walleye drop on new year's eve

A Few Weird Ways To Celebrate New Year’s Eve

Countless numbers of people often plan their New Year’s Eve celebrations a good deal in advance, and a lot of the time, those celebrations revolve around ringing in the New Year at a popular bar or club, surrounded by boisterous crowds and plenty of wild revelry.

Are you tired of the same old routine? Want to experience something unique this year?

Here are five unique ways to ring in the New Year.

Walleye Madness in Port Clinton, Ohio

Residents of Port Clinton, the self-proclaimed Walleye Capital of the World situated along Lake Erie, have held the Walleye Madness at Midnight event since 1996. Residents celebrate on New Year’s Eve by lowering a 20-foot, 600-pound fiberglass fish modeled after the town mascot, Wylie the Walleye, at the stroke of midnight. Fireworks follow, and the festivities begin at dusk.

Walleye Madness at Midnight is one way to ring in the New Year. [Photo via walleyemadness,com]
Walleye Madness at Midnight is one way to ring in the New Year. [Photo via walleyemadness.com]
Local businesses cheerfully participate in the celebrations. Restaurants make dishes such as Walleye chowder, Walleye sandwiches, Walleye cinnamon chips, and Walleye popcorn. One local winery even created a Walleye white wine in honor of the event.

Throw Your Furniture Out The Window In Italy

At the risk of getting arrested for disturbing the peace — depending on where one lives — this idea from the Italians is quite interesting.

Some cultures believe throwing furniture out the window on New Year's Eve will help bring positive changes in the coming year.
Some cultures believe throwing furniture out the window on New Year’s Eve will help bring positive changes in the coming year.

In some areas of Italy on New Year’s Eve, people will throw items like furniture, pots, and pans from their windows at midnight. This tradition is done to symbolize getting rid of the old things in one’s life, letting go of negativity and embracing the upcoming year and positive changes ahead. A few other cultures have also started adopting the tradition.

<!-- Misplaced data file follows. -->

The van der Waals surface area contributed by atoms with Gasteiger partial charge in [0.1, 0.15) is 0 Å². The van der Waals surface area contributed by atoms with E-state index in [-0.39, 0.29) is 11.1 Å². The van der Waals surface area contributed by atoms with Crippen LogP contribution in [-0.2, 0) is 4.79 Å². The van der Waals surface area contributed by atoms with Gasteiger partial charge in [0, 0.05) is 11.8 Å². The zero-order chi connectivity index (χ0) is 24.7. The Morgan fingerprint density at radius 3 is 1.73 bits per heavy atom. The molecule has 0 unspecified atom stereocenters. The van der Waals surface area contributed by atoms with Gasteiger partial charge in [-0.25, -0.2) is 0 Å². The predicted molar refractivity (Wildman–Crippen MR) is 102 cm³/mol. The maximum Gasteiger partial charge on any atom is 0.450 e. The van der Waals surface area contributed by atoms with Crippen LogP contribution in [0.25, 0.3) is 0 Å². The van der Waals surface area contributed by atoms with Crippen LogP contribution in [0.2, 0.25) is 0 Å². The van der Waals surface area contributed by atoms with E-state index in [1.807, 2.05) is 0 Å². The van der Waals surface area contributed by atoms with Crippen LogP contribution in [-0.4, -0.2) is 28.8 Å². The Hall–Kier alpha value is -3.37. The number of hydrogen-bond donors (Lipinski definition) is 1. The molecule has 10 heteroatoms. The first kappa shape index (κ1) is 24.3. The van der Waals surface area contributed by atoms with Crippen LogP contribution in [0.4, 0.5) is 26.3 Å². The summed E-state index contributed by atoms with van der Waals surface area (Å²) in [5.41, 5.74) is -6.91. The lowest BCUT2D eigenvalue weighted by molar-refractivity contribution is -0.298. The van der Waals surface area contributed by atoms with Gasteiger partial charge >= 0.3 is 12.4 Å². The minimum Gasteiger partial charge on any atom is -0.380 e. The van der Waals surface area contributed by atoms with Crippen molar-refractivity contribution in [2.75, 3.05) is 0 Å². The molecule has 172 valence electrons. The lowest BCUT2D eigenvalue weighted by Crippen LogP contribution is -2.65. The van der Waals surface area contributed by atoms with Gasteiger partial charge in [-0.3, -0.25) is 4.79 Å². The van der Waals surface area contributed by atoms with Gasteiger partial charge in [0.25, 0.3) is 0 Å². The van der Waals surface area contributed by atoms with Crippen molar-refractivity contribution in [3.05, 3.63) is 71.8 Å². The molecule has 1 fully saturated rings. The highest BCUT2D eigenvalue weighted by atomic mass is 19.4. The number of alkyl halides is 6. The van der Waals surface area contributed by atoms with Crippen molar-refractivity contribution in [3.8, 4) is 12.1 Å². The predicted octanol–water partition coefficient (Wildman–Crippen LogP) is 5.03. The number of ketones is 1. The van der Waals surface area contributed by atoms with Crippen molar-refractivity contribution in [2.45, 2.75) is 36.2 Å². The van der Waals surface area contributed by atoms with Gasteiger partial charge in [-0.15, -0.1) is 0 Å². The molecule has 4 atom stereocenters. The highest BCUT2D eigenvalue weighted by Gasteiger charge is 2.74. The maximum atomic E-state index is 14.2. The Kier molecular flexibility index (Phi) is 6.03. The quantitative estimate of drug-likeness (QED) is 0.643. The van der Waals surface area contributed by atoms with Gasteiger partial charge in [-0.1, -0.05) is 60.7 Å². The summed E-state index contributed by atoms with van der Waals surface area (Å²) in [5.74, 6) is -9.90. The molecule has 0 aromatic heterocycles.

Chile drop in Las Cruces, New Mexico

Want to spice things up a bit? This New Year’s Eve, head to Las Cruces, where a 19-foot-long chile will be dropped along the Las Cruces Main Street at the stroke of midnight.

The Las Cruces Childe Drop was launched in December, 2014, as a way to pay homage to chile growers in the region.

A great way to ring in the New Year is to watch a Chile drop from sky. [Photo via santafenewmexican.com]
A great way to ring in the New Year is to watch a Chile drop from sky. [Photo via santafenewmexican.com]
This event also features a number of street festivities and entertainment options for adults and children alike.

Bonfire Battle in The Netherlands

Want to see sparks fly this New Year’s Eve?

In an age-old tradition, Scheveningen (Noorderstrand) and Duindorp (Zuiderstrand) compete to see who can build the largest bonfire in the Netherlands.

Young and old all work together to help build the bonfires, using pallets as their source of material. Construction of the bonfires begins on December 27. Many spectators come to watch the battle and listen to the musical entertainment provided. Visitors are also treated to a fireworks display.

People compete to build the largest bonfire in Holland. [Image via Twitter.com]
People compete to build the largest bonfire in Holland. [Image via Twitter.com]
Since 2014, the bonfire in Scheveningen has been listed as Dutch Cultural heritage. The stack of pallets in Dunidorp was dubbed the largest bonfire in the world, and entered into the Guinness World Records in January, 2015.

Eat Grapes For Luck In Spain

In Spain, eating 12 grapes at midnight on New Year’s Eve is both a tradition and a superstition.

Many people focus on eating 12 grapes during the first 12 seconds of the New Year. Each second is counted down with a chime. According to legend, people who do not participate run the risk of having bad things happen to them in the coming year, as the 12 grapes symbolize 12 lucky months ahead.

In Spain, eating 12 grapes the first 12 seconds after midnight on New Year's Eve is said to bring good luck in the coming year. [Image via voyagevixens.com]
In Spain, eating 12 grapes the first 12 seconds after midnight on New Year’s Eve has been said to bring good luck. [Image via voyagevixens.com]
Though taken somewhat seriously, the tradition is also seen as good fun as people try to complete the feat without choking while laughing as they stuff their mouths full of grapes.

Looking for more unique ways to ring in the New Year?

Check out 17 Unusual Ways People Ring in the New Year Around the World.

[Image via YouTube]

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